- Students will study how urban life changed at the turn of the 20th century. Students will be able to trace the migration of people from rural to urban areas.
- Students will study race relations and the struggle for equal rights as guaranteed in the nation’s founding documents.
- Students will investigate how New Orleans served as a microcosm of the development of our country at the turn of the 20th century.
- Students will learn about the social, cultural, and economic origins of jazz within the African-American community.
- Students will identify the major early New Orleans jazz musicians, name the various roles they played (e.g., entertainer, teacher, transmitter of cultural tradition), and be able to describe their activities and achievements.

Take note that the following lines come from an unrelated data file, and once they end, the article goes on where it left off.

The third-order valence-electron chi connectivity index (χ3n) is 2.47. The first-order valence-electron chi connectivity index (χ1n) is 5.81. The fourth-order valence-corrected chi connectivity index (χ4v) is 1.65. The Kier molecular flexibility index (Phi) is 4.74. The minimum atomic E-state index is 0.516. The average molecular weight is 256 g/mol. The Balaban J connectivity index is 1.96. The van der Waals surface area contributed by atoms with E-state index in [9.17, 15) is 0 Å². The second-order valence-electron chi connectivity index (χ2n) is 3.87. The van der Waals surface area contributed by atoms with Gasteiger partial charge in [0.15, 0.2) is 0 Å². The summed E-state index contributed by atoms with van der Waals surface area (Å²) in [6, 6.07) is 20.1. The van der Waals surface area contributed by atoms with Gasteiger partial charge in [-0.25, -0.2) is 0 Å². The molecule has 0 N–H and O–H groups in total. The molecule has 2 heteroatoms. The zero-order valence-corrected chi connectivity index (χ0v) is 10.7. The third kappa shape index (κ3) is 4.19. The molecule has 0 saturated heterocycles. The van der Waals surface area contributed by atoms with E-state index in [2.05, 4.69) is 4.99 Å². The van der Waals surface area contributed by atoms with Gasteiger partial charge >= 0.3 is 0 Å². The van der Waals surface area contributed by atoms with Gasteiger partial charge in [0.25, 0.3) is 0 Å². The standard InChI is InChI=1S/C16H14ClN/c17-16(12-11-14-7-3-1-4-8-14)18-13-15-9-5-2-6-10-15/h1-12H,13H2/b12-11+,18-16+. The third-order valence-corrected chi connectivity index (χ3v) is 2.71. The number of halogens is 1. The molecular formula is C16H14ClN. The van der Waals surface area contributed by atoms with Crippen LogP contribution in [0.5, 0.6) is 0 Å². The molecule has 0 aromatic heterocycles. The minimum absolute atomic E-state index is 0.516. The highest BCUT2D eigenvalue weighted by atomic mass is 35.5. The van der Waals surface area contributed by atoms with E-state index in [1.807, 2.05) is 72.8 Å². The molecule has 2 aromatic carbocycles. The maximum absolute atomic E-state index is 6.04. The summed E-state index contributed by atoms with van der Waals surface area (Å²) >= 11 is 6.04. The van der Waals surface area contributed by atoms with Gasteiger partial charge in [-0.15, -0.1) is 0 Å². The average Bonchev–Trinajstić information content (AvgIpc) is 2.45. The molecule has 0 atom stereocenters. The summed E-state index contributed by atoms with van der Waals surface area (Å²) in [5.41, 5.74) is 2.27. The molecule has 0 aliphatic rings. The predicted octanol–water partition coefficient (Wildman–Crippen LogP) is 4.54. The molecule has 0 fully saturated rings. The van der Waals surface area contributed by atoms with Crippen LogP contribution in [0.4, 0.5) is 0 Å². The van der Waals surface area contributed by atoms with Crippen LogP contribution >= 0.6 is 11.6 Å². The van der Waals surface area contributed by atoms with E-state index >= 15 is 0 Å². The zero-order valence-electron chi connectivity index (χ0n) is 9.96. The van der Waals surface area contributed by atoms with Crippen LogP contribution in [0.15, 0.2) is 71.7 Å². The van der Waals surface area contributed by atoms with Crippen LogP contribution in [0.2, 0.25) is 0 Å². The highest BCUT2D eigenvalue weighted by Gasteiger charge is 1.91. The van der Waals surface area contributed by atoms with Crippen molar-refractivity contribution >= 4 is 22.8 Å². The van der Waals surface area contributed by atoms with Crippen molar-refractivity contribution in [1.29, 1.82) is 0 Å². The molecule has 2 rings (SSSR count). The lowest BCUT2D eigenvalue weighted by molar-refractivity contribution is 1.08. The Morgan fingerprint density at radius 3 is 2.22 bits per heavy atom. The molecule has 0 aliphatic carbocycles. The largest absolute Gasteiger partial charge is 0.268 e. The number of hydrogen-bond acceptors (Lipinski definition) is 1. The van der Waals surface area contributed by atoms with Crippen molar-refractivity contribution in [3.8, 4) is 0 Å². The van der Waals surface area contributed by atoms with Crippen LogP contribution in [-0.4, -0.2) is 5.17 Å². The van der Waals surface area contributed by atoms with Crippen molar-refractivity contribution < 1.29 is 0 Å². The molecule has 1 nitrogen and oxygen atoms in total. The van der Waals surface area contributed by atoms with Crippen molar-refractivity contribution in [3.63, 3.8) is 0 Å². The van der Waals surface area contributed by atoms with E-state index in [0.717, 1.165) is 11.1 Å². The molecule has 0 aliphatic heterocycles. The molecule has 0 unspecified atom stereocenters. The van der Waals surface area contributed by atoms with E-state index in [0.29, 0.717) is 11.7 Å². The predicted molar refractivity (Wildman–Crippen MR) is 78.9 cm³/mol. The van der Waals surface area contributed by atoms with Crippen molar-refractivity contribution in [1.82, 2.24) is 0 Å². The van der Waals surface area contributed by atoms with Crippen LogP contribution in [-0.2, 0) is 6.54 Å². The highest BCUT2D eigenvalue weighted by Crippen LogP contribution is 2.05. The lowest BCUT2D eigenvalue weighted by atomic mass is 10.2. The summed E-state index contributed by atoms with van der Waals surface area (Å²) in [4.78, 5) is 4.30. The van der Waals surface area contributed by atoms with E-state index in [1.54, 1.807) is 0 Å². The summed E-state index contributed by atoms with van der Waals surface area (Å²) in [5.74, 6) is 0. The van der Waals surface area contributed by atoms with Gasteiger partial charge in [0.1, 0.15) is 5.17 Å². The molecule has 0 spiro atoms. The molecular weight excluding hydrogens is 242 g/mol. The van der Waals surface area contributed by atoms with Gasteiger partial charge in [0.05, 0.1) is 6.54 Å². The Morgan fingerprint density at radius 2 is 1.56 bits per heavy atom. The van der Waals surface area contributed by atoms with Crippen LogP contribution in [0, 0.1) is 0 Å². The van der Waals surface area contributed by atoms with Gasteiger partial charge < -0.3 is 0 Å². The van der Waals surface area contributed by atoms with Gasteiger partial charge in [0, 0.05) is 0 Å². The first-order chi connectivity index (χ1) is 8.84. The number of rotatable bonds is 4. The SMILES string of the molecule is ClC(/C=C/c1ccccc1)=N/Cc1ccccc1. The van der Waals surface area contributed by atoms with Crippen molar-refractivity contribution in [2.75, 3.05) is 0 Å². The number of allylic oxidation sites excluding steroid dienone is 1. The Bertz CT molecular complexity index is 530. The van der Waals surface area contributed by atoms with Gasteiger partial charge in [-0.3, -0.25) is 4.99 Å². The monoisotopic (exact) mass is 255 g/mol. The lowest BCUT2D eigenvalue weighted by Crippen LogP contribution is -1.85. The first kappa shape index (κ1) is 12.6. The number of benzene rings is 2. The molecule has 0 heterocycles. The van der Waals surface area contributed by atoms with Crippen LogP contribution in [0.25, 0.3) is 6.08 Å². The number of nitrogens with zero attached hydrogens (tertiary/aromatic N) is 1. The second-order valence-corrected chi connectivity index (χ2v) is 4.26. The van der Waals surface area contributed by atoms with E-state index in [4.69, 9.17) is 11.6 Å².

- Students will begin to understand how jazz redefined’Äîand continues to redefine’Äîwhat it means to be an American.
- Students will begin to consider jazz as a metaphor for the historical development of the United States.
National Council for the Social Studies
Curriculum Standards for Social Studies II: Thematic Strands
Strands I – VI, X
National Center for History in the Schools
National Standards for U.S. History
Era 5: 1, 2, 3 / Era 6: 2, 3
National Standards for Arts Education
Music Standards 6, 8, 9
National Standards for Civics and Government
Standards 4 & 5
Expeditions Geography Standards
Standards 1, 4–6, 9–12